Table 1. Pharmacological data for Articaine and Lidocaine [Malamed, 1997; Malamed et al., 2000a; Malamed et al., 2001; Meecham, 2009] Duration of pulpal Duration of soft analgesia tissue analgesia (minutes) (hours) Articaine 4% 66 * 3-5 1:100,000 adrenaline [75.sup.+] Articaine 4% 56 * 3-5 1:200,000 adrenaline [45.sup.+] Lidocaine 2% 45 3-5 1:80,000 adrenaline mg dosage per LA Maximum dosage cartridge (mg / kg) Articaine 4% 88 in 2.2 ml * 7 1:100,000 adrenaline 68 in 1.7 [ml.sup.+] Articaine 4% 88 in 2.2 ml * 7 1:200,000 adrenaline 68 in 1.7 [ml.sup.+] Lidocaine 2% 44 in 2.2 mg 4.4 -7 1:80,000 adrenaline 34 in 1.7 ml Maximum number of 2.2ml cartridges for a 20 kg child Articaine 4% 1.6 1:100,000 adrenaline Articaine 4% 1.6 1:200,000 adrenaline Lidocaine 2% 2- 3.2 1:80,000 adrenaline * Septodont +3M Table 2. Studies investigating the efficacy and safety of articaine in children Study Number of subjects Age (years) Dudkiewicz et al., 1987 50 4-10 Wright et al., 1989 211 <4 Malamed et al., 2000a 1325 4-80 Malamed et al., 2000b 50 4-13 Malamed et al., 2001 1325 4-80 Mikesell et al., 2005 57 4-80 Ram et al., 2006 62 5-13 Adewumi et al., 2008 204 2-14 Katyal, 2010 Meta-analysis All ages 9 trials Brandt et al., 2011 Meta-analysis All ages 13 studies Yilmaz et al., 2011 162 6-8 Odabas et al., 2012 50 7-13 Study Local anaesthetic used Dudkiewicz et al., 1987 Articaine 4% 1:100000 vs. 1:200000 adrenaline Wright et al., 1989 Articaine 4% 1:100000 vs. 1:200000 adrenaline Malamed et al., 2000a Articaine 4% 1:100000 vs. Lidocaine 2% 1:100000 adrenaline Malamed et al., 2000b Articaine 4% 1:100000 vs. Lidocaine 2% 1:100000 adrenaline Malamed et al., 2001 Articaine 4% 1:100000 vs. Lidocaine 2% 1:100000 adrenaline Mikesell et al., 2005 IANB using Articaine 4% 1:100000 vs. Lidocaine 2% 1:100000 Ram et al., 2006 Articaine 4% 1:200000 infiltration vs. Lidocaine 2% 1:100000 adrenaline Adewumi et al., 2008 Articaine 4% 1:100000 adrenaline infiltration Katyal, 2010 Articaine 4% 1:100000 vs. Lidocaine 2% 1:100000 adrenaline Brandt et al., 2011 Articaine 4% vs.Lidocaine 2% Yilmaz et al., 2011 Articaine 4% 1:100000 vs. Prilocaine 3% with felypressin infiltration or IANB for primary molar pulpotomy Odabas et al., 2012 Articaine 4% 1:200000 vs. mepivacaine 3% Study Outcome Dudkiewicz et al., 1987 Anaesthesia successful in all cases No adverse effects reported Wright et al., 1989 No adverse effects noted (retrospective analysis) Malamed et al., 2000a Pain control Efficacy: No significant difference Malamed et al., 2000b Efficacy: Pain control during simple & complex procedures No significant difference in pain relief Safety; No serious adverse events Malamed et al., 2001 Safety: Adverse reactions similar: Articaine 22% vs Lidocaine 20%. Mikesell et al., 2005 Articaine pulpal anaesthesia: 4-54% Lidocaine pulpal anaesthesia: 2-48% No significant difference Ram et al., 2006 Efficacy similar Longer soft tissue numbness with articaine Few adverse events with either agent Adewumi et al., 2008 Prolonged numbness is most frequent adverse event: Occurs mostly in patients <7yrs Prolonged numbness may cause anxiety Katyal, 2010 Articaine more effective than lidocaine for anaesthetising lower FPM Similar adverse effects profile Brandt et al., 2011 Articaine provides a higher rate of anaesthetic success Stronger evidence for articaine's superiority with infiltration anesthesia than with mandibular block anaesthesia Yilmaz et al., 2011 Similar intensity of pain during administration of LA Pain related behaviour score for prilocaine 1.5 times higher than articaine when removing coronal pulp Similar adverse events Odabas et al., 2012 No difference in anaesthetic efficacy Longer soft tissue numbness with articaine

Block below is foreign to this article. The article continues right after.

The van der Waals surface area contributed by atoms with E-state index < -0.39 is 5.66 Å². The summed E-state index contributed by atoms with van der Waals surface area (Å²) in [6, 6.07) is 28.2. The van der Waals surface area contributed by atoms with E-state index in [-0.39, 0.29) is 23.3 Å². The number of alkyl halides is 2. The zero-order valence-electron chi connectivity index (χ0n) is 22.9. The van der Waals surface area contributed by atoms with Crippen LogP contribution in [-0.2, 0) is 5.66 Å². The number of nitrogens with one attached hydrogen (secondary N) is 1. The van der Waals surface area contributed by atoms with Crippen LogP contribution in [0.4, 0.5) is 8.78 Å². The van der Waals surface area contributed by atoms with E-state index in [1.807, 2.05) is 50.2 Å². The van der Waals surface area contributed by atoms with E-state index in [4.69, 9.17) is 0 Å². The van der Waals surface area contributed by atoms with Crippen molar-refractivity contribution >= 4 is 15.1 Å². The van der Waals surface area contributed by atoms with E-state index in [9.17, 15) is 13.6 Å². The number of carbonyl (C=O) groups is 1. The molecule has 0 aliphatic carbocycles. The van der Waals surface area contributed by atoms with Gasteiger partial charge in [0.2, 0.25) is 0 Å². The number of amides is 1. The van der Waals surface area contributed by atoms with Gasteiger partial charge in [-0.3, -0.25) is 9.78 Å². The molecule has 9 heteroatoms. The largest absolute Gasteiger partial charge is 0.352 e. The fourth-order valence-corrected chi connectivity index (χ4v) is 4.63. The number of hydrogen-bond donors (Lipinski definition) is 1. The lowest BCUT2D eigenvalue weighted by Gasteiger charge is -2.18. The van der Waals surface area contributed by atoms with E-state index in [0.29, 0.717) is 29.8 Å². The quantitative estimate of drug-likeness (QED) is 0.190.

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|Author:||Leith, R.; Lynch, K.; O'Connell, A.C.|
|Publication:||European Archives of Paediatric Dentistry|
|Date:||Dec 1, 2012|